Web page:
REC markets reveal diverse trends, volatility
April 24, 2012 - Current prices for renewable energy certificates in the 17 markets assessed by Platts underline how dramatically REC values vary across the United States and the extent to which big differences in the way states design their renewable portfolio standards determine supply and demand, sometimes in combination with unanticipated market dynamics. (See related map: Voluntary and mandatory renewable portfolio standards in US states)
This initial REC market analysis is based on interviews with a range of market participants, including brokers, traders, aggregators, utilities and renewable generators.
REC prices at market close on Thursday, April 12 ranged from a low of less than $2 for the California tradable REC, known as a TREC -- with the low price of TRECs a byproduct of action by California lawmakers -- to more than $500 for a solar REC in Massachusetts, where supply has yet to catch up with demand from a new solar carve-out. (See related chart: Renewable Energy Certificate markets, April 12)
An REC represents the environmental attributes associated with a single megawatt-hour of renewable power. RECs are a tradable commodity used by load-serving entities to comply with a state's renewable portfolio standard.
Analysis continues below...
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California REC market
Given its size, California's RPS has attracted considerable attention from developers and brokers. The 33%-by-2020 requirement, which applies to all load-serving entities, represents a major source of demand for RECs.
What is less clear, because of the highly complex design of the state's RPS, is the type of REC market that will develop. Unlike most states, California requires load-serving entities to buy renewable power and RECs bundled together in order to meet most of the RPS requirements. Unbundled RECs -- so-called tradable RECs, or TRECs -- are allowed to satisfy only 25% of a load-server's requirement, and that amount will decline to 10% by 2017.
Bundled RECs in California are grouped into two categories, called buckets. The two bundled categories and TRECs are the three REC products that the market has started trading.
Although it is too early to say for sure which categories will be oversupplied or undersupplied, current REC prices provide some indication.
TRECs are easily the least expensive REC product on the market. The REC-only category is worth less than $2 per REC, a small fraction of the price for the two bundled categories.
This makes sense considering that while demand is capped, available supply seems vast. Eligible renewable facilities located anywhere in the Western Electricity Coordinating Council footprint can offer the TRECs they generate for sale.
Even though TRECs are the least expensive, trading volume has been low given the statutory restrictions placed on their usage. It is possible liquidity will pick up as the first compliance period (2011-13) comes to a close, but until then, load-serving entities seem focused on buying bundled RECs.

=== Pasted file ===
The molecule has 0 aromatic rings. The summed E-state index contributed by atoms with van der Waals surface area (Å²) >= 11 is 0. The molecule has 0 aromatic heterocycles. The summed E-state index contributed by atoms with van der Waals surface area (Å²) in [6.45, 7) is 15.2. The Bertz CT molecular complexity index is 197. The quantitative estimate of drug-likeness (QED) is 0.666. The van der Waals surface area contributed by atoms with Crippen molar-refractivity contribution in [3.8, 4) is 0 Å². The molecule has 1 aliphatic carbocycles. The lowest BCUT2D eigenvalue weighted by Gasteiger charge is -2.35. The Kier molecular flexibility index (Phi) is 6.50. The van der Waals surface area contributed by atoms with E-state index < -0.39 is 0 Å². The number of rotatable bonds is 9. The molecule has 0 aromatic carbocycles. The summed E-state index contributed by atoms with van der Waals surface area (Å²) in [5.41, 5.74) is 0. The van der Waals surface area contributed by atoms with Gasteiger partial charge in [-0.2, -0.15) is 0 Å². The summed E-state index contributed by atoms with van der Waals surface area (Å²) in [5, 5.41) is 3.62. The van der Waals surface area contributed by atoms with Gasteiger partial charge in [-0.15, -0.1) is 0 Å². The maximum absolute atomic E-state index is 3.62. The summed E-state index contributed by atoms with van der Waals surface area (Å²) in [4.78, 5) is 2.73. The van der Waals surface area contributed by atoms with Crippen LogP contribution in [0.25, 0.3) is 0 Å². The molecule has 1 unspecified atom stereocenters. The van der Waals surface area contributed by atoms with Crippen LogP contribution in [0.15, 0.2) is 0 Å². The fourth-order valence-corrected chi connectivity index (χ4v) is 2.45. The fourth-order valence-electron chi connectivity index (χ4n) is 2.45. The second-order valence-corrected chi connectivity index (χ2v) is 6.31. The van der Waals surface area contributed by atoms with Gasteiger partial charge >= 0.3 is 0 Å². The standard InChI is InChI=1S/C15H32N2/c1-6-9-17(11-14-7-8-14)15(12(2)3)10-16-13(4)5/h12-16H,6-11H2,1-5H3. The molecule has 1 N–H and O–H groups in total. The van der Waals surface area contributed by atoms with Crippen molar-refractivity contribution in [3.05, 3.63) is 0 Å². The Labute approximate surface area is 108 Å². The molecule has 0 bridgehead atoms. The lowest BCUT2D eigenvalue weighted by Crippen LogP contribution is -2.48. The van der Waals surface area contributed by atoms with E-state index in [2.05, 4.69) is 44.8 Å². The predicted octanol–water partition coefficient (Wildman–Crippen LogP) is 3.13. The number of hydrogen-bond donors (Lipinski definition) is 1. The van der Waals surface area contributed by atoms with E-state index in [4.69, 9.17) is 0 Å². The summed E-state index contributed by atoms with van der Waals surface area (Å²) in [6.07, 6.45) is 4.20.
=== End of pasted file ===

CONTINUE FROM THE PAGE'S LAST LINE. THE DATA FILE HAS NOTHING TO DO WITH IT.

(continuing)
At least half of RPS transactions procured after June 1, 2010, must come from the Bucket 1 category: RECs bundled with the associated renewable energy from facilities interconnected to a California balancing authority or otherwise meeting certain deliverability requirements.
A combination of steep demand and tough eligibility conditions has made Bucket 1 RECs the most valuable. The bid-offer range for Bucket 1 RECs at market close Thursday was $35-$40.
A big question surrounding Bucket 1 RECs concerns the eligibility of renewable facilities located beyond a California balancing authority. The RPS statute requires that such generators deliver electricity to a California balancing authority without the use of "firming and shaping" to be credited as a Bucket 1 transaction.
A widespread sentiment among market participants is that Bucket 1 supply will be met mostly through in-state renewable facilities.
Even if an out-of-state supplier is able to provide the necessary documentation, load-serving entities may be reluctant to enter into a transaction over concerns that the California Public Utilities Commission could invalidate the deal later.
That risk is pushing down the price for Bucket 1 transactions involving out-of-state generators closer to the low end of the bid-offer range. A slight premium is therefore implied for in-state generators, for whom eligibility concerns are negligible.
Bucket 2 RECs come from renewable facilities not directly connected to a California balancing authority and delivering power using firming and shaping. Out-of-state generators represent the biggest suppliers of Bucket 2 RECs. Load-serving entities can use Bucket 2 RECs to satisfy only up to one-half of RPS obligations, an amount that shrinks to 25% by 2017.
The cap on use of these RECs is lowering demand, while supply is plentiful because firming and shaping is allowed. Prices are thus lower than for Bucket 1. The market value of a Bucket 2 REC at market close Thursday was about $25.
So far, buying interest in California RECs stems mostly from competitive retail suppliers. Other buyers are remaining on the sidelines for various reasons.
The state's big-three regulated utilities -- Pacific Gas and Electric, San Diego Gas & Electric and Southern California Edison -- as well as some publicly-owned utilities say they are already meeting the 20% renewable target required under the first compliance period, and will not face a shortage until future compliance periods.
Public power utilities that will need to buy more RECs to meet the 20% target have yet to enter the market. They are waiting until the California Energy Commission finalizes an ongoing RPS rulemaking process.
Next page: Compliance REC markets